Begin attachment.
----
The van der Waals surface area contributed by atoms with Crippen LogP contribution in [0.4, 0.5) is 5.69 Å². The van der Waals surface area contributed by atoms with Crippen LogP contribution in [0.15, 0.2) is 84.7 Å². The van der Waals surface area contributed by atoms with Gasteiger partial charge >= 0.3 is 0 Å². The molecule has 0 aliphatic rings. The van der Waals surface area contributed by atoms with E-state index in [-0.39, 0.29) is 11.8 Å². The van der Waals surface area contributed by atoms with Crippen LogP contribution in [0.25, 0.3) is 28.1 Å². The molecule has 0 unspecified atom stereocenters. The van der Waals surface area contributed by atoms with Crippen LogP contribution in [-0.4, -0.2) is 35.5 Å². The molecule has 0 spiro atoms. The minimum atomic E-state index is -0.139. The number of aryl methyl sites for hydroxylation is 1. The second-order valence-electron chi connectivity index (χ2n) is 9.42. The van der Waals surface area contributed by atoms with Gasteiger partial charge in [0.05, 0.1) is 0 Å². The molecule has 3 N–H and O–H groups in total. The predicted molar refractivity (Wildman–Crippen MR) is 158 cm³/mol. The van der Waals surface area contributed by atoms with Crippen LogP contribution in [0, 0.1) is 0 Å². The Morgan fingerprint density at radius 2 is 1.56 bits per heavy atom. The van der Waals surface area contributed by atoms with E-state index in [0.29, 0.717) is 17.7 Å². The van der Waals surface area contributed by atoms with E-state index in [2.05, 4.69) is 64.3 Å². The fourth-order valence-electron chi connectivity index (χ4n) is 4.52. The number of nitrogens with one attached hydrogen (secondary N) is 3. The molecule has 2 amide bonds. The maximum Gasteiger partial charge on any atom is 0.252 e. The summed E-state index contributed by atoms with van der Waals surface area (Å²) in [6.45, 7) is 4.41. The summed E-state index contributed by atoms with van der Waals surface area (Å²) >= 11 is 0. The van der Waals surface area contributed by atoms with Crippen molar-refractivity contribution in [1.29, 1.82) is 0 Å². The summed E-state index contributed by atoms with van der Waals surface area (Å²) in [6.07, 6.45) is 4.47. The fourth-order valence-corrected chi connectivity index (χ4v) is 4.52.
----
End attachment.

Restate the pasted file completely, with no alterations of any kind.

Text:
The van der Waals surface area contributed by atoms with Crippen LogP contribution in [0.4, 0.5) is 5.69 Å². The van der Waals surface area contributed by atoms with Crippen LogP contribution in [0.15, 0.2) is 84.7 Å². The van der Waals surface area contributed by atoms with Gasteiger partial charge >= 0.3 is 0 Å². The molecule has 0 aliphatic rings. The van der Waals surface area contributed by atoms with E-state index in [-0.39, 0.29) is 11.8 Å². The van der Waals surface area contributed by atoms with Crippen LogP contribution in [0.25, 0.3) is 28.1 Å². The molecule has 0 unspecified atom stereocenters. The van der Waals surface area contributed by atoms with Crippen LogP contribution in [-0.4, -0.2) is 35.5 Å². The molecule has 0 spiro atoms. The minimum atomic E-state index is -0.139. The number of aryl methyl sites for hydroxylation is 1. The second-order valence-electron chi connectivity index (χ2n) is 9.42. The van der Waals surface area contributed by atoms with Gasteiger partial charge in [0.05, 0.1) is 0 Å². The molecule has 3 N–H and O–H groups in total. The predicted molar refractivity (Wildman–Crippen MR) is 158 cm³/mol. The van der Waals surface area contributed by atoms with Crippen LogP contribution in [0, 0.1) is 0 Å². The Morgan fingerprint density at radius 2 is 1.56 bits per heavy atom. The van der Waals surface area contributed by atoms with E-state index in [0.29, 0.717) is 17.7 Å². The van der Waals surface area contributed by atoms with E-state index in [2.05, 4.69) is 64.3 Å². The fourth-order valence-electron chi connectivity index (χ4n) is 4.52. The number of nitrogens with one attached hydrogen (secondary N) is 3. The molecule has 2 amide bonds. The maximum Gasteiger partial charge on any atom is 0.252 e. The summed E-state index contributed by atoms with van der Waals surface area (Å²) in [6.45, 7) is 4.41. The summed E-state index contributed by atoms with van der Waals surface area (Å²) >= 11 is 0. The van der Waals surface area contributed by atoms with Crippen molar-refractivity contribution in [1.29, 1.82) is 0 Å². The summed E-state index contributed by atoms with van der Waals surface area (Å²) in [6.07, 6.45) is 4.47. The fourth-order valence-corrected chi connectivity index (χ4v) is 4.52.